Rules of thumb for determining if tract-level data are too noisy/unreliable?

#1

I’m using tract-level estimates from a 5-year ACS sample (number of renter-occupied households), and am trying to filter out unreliable data. It’s clear when estimates are extremely unreliable (e.g., the margin of error is larger than the estimate), but are there generally accepted thresholds in determining data validity? Margin of error no more than X, with a sample size of at least Y?

Looking at Census’ guidance on using margins of error (https://www.census.gov/programs-surveys/acs/guidance/training-presentations/acs-moe.html), I understand how to determine if two estimates are statistically different. But if I’m trying to draw conclusions about trends across all tracts, and so need a reliable dataset of tract-level data, how can I go about only using tract estimates that are satisfactorily un-noisy?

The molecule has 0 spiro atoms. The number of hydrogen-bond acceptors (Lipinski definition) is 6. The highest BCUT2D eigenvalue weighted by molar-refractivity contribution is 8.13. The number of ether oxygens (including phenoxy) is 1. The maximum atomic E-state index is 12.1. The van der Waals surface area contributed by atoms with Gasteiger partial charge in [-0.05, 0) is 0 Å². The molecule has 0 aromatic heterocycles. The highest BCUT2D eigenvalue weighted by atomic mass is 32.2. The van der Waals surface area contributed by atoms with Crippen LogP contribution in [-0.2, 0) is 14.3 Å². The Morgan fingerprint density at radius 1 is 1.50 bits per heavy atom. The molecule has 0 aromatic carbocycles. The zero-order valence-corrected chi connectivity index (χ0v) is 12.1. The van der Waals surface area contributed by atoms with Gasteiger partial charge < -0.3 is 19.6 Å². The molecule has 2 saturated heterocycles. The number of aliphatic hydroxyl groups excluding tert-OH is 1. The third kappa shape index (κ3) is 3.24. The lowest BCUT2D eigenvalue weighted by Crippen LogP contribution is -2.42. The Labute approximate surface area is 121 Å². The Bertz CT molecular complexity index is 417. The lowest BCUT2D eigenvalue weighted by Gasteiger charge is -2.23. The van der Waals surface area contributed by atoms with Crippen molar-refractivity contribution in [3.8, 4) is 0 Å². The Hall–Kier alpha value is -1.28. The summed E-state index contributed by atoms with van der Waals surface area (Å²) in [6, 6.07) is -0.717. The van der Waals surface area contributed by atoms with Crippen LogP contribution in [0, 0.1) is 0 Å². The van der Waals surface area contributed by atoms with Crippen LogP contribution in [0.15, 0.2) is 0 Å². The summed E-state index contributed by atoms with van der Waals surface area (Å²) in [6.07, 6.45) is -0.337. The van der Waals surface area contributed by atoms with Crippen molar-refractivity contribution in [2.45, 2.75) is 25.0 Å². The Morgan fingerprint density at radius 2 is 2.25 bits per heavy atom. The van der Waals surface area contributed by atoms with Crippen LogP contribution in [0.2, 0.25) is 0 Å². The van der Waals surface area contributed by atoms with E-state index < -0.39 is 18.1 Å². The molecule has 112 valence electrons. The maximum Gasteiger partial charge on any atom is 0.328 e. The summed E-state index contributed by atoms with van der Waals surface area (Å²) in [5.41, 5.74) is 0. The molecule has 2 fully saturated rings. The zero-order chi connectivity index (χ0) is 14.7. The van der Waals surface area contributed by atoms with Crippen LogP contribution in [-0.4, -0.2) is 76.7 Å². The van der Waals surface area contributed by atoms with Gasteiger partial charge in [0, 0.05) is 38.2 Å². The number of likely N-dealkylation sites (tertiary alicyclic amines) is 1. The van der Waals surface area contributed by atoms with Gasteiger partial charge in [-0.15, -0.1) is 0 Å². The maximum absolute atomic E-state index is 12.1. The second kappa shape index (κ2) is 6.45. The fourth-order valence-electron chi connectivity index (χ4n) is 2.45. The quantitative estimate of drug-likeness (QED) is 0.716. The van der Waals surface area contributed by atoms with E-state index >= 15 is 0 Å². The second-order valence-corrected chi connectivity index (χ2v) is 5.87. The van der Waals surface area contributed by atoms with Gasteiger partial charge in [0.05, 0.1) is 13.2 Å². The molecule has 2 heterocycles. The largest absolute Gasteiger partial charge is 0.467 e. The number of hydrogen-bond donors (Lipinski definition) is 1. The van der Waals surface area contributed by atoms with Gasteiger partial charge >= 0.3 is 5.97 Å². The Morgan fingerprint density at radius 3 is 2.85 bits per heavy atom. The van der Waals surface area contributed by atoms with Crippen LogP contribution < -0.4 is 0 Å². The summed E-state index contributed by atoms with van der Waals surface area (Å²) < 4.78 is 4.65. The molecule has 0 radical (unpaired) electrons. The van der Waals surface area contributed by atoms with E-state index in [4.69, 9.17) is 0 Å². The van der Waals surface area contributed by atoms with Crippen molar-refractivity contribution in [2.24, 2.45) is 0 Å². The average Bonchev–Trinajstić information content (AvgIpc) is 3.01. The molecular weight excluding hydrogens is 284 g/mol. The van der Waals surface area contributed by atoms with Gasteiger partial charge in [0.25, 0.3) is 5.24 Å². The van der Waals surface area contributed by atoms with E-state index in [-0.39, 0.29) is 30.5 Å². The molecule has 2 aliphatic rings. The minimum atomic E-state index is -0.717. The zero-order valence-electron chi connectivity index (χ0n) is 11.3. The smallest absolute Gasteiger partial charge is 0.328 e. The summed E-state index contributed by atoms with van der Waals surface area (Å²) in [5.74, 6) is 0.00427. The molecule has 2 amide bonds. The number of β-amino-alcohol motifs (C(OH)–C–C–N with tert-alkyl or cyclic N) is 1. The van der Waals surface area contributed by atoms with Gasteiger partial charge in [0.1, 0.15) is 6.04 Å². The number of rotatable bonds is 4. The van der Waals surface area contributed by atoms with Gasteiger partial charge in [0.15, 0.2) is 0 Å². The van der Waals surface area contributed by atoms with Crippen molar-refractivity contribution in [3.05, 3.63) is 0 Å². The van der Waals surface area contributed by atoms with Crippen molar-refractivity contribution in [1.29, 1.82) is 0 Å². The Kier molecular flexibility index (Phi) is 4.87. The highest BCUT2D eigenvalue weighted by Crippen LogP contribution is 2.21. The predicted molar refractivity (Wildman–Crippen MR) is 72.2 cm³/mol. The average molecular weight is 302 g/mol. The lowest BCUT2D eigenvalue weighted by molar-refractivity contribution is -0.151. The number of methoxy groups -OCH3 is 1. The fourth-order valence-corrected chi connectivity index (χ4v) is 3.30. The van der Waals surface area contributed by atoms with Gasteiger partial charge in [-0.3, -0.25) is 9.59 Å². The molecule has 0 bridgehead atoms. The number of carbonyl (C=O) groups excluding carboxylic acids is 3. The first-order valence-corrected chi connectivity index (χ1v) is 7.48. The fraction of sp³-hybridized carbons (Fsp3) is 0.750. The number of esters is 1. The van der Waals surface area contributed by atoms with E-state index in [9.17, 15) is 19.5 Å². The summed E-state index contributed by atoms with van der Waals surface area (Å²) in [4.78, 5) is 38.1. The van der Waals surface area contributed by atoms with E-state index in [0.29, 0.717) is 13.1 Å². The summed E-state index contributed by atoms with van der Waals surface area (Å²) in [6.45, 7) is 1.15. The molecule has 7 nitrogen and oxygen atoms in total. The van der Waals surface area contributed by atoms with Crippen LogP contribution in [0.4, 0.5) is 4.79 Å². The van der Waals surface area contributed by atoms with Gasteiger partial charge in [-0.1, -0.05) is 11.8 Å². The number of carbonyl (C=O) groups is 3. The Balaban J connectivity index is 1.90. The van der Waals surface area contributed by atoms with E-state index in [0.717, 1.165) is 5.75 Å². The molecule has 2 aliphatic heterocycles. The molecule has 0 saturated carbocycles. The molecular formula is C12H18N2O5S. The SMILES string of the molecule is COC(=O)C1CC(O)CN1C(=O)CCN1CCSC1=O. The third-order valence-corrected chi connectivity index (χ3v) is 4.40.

#2

I think there are some suggestions for dealing with this issue toward the end of this paper.
Folch, David C. Daniel Arribas-Bel, Julia Koschinsky and Seth E. Spielman. (2016). Spatial Variation in the Quality of American Community Survey Estimates. Demography, 53:5 pp. 1535-1554.

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#3

Thanks John! This paper was helpful in describing the non-random pattern that MOEs follow in the ACS data. Though I might hope for a straightforward set of rules, it looks like their recommendations would vary on a case-by-case basis.

I found a PDF of the working paper version here: https://ecommons.cornell.edu/bitstream/handle/1813/38122/Folch-etal_2014.pdf?sequence=2&isAllowed=y